Eric Scheibeler, a former high level Amway distributor who – when he discovered the deceptions in the Amway program – had the integrity and courage to not only walk away from Amway, but also to write a scathing expose describing his experiences in detail. His riveting book is titled Merchants of Deception. Unfortunately, he was hammered by lawsuits and forced to discontinue an excellent web site and the distribution of his book. But he still cares about the issue and weighs in on the subject when he can.

There are others we could mention –

  • Heather Dobrot, whose blogs under the pseudonym “Soapboxmom” incessantly and fearlessly to counter the BS in blogs by MLM promoters and defenders.
  • Army Dillar, a pseudonym for a lady that has contributed much background information on the entire MLM industry that Bob and I have been able to use in our reports
  • Peter VanderNat, an economist with the FTC who provided statistical analyses of MLM income data to help bring down Equinox and wrote a peer reviewed article on MLM that has gotten some attention in academia
  • Tracy Coenen, a forensic accountant and fraud investigator who has exposed the fraud in MLM and other financial scams. Her web site and blog at www.sequenceinc.com gets a lot of traffic.
  • Kristine Lanning, former consumer protection assistant for the North Carolina Attorney General, was very active in our cause before illness forced her retirement from the government. She is the person that told me that a primary reason for the hesitance of states to take action against an MLM is that such an action would take 20 times the resources that would be required for the typical cases brought before them.
  • Suzanna Perkins, who under the pseudonym of Ruth Carter, authored the book Behind the Smoke and Mirrors, which revealed what she learned from working with high level Amway dealers. For some time she maintained one of the leading consumer awareness sites labeled mlmsurvivor.com.
  • Dean VanDruff, who has maintained perhaps the longest continuous article critical of MLM titled “What’s Wrong with Multi-level Marketing.” (summarized below in”A classic article holds up over time”)
  • David Thornton, who has suffered jail time and beatings for standing up against police and other authorities who support pyramid and Ponzi schemes in Canada.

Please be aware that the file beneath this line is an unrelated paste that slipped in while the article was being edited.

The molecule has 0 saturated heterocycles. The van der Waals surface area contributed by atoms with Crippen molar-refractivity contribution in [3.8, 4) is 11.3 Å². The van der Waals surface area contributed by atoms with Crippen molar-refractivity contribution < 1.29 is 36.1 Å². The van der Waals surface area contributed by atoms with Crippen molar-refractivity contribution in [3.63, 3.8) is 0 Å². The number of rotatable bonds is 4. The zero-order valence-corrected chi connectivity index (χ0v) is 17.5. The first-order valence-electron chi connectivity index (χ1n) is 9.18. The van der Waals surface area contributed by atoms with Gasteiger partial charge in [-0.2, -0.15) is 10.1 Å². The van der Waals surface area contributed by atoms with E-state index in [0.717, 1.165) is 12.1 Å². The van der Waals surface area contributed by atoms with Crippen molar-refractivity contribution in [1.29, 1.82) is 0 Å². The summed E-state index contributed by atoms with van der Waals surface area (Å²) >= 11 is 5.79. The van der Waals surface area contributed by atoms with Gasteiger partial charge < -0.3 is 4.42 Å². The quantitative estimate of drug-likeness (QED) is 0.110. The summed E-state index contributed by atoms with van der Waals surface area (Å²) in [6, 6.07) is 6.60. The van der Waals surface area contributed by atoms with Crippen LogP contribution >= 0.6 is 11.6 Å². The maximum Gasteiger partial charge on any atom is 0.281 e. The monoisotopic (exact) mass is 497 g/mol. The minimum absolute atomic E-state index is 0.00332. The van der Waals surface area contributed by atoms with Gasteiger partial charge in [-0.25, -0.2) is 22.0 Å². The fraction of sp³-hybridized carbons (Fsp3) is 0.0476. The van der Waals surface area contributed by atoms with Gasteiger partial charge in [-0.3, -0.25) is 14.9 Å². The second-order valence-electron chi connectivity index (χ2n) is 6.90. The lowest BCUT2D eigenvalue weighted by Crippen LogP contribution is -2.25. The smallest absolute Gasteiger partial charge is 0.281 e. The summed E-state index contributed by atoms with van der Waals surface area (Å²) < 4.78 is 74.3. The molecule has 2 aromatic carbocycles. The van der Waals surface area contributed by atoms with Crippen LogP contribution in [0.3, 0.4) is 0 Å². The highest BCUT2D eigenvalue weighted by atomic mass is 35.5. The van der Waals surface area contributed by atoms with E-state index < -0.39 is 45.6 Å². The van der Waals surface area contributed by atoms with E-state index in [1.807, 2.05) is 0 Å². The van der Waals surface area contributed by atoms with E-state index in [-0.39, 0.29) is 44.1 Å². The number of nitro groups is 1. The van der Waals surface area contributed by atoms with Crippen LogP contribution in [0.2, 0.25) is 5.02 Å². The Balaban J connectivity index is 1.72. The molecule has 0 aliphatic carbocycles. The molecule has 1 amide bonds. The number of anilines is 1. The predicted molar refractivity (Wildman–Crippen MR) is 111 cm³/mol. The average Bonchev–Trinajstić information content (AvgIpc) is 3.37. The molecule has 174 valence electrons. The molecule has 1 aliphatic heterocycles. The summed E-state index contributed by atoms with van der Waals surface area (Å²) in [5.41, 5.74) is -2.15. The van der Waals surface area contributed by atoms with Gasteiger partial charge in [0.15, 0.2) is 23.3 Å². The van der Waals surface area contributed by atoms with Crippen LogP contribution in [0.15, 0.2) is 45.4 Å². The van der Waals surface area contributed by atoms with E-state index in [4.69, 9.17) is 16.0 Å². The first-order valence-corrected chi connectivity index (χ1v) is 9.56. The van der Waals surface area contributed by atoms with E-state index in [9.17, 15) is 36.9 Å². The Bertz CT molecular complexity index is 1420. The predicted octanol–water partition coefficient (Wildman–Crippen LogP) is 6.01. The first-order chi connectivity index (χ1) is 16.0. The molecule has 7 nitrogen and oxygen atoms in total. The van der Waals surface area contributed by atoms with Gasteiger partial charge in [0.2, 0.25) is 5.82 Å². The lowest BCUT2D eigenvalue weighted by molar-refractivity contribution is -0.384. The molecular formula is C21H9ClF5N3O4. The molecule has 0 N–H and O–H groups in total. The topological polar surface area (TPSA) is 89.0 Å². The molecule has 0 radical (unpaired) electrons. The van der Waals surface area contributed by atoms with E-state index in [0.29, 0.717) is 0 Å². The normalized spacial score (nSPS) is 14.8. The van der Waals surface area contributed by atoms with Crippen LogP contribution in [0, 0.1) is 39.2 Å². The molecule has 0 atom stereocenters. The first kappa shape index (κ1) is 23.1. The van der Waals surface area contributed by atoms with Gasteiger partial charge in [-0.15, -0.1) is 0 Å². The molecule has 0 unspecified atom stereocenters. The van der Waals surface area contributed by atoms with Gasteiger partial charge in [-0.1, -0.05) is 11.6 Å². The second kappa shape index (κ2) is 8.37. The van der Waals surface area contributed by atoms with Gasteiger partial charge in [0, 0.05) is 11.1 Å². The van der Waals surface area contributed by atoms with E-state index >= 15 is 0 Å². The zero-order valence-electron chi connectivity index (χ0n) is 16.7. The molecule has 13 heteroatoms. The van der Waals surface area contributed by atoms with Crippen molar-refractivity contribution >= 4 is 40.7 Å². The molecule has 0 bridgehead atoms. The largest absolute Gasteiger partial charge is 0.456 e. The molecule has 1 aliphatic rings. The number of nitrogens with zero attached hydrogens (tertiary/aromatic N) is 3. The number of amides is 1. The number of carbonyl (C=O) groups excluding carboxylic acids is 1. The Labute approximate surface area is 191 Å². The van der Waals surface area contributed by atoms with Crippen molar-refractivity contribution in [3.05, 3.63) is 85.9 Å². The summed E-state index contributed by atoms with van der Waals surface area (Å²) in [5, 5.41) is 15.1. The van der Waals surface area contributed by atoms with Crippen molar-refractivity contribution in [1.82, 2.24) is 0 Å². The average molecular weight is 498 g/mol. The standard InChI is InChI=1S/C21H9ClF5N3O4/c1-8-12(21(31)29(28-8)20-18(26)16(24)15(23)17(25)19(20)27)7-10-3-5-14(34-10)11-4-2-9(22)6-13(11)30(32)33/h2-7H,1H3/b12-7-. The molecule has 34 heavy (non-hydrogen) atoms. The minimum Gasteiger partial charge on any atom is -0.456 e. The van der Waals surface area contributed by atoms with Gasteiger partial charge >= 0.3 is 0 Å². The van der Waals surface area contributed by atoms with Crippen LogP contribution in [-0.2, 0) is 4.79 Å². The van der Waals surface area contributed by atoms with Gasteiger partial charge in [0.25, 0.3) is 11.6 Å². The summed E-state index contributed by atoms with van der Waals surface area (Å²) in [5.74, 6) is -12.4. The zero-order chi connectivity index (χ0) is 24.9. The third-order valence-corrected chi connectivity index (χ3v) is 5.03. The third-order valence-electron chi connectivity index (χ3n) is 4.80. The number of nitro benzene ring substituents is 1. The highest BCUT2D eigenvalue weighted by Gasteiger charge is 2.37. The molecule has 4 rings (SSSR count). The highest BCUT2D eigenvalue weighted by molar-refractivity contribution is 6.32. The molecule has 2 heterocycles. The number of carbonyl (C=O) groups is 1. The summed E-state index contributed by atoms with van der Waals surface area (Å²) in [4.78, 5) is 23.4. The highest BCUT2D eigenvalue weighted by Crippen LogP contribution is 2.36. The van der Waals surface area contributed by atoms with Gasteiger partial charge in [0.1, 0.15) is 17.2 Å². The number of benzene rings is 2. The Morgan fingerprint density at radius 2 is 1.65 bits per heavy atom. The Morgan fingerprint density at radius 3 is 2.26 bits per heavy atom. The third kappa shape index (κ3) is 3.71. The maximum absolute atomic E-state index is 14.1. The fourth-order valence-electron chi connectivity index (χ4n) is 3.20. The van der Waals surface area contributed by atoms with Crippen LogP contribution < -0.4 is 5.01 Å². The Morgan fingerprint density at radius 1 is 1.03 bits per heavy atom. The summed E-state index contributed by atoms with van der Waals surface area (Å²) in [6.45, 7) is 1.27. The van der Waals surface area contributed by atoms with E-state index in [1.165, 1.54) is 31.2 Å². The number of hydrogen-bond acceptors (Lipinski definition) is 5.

• Gail Aird, an anti-MLM paralegal assistant who – though sight impaired – has succeeded in finding crucial evidence in fine print and footnotes that others miss.
  • Frank Thomas, who after 40 years of studying MLM fraud posted the web site called Ask the Consumer Advocate.
  • Scott Larson, who maintains a web site exposing Amway deceptions
  • And of course, many others who post blogs and seek to educate and warn against what is perhaps the cleverest con game of all time – MLM, which costs tens of millions of victims tens of billions of dollars every year.

The classic article “WHAT’S WRONG WITH MULTI-LEVEL MARKETING” holds up over time.

 One of the pioneering articles which brilliantly presented the fraud and moral problems inherent in MLM as a business model was written by Dean Vandruff and is called “What’s Wrong with Multi-level Marketing.”  It was one of the first consumer-oriented articles to be posted on the web. Bo to:  http://www.vandruff.com/index.html   This insightful article suggests four major problems with MLM:

  1. Market saturation: an inherent problem
  2. Pyramid structure: an organizational problem
  3. Morality and ethics: a problem of greed
  4. Relationship issues: an experiential problem

Virtually all of his arguments have held up over time. However, some degree of market saturation has been to some degree overcome by resourceful MLMs willing to use clever and deceptive strategies to keep going indefinitely. These strategies are explained in chapter 3 of my ebook Multi-level Marketing Unmasked (revised), which can be downloaded free of charge from this website – mlm-thetruth.com.

To be well-informed on this topic, read the Vandruff article. (posted December 2011)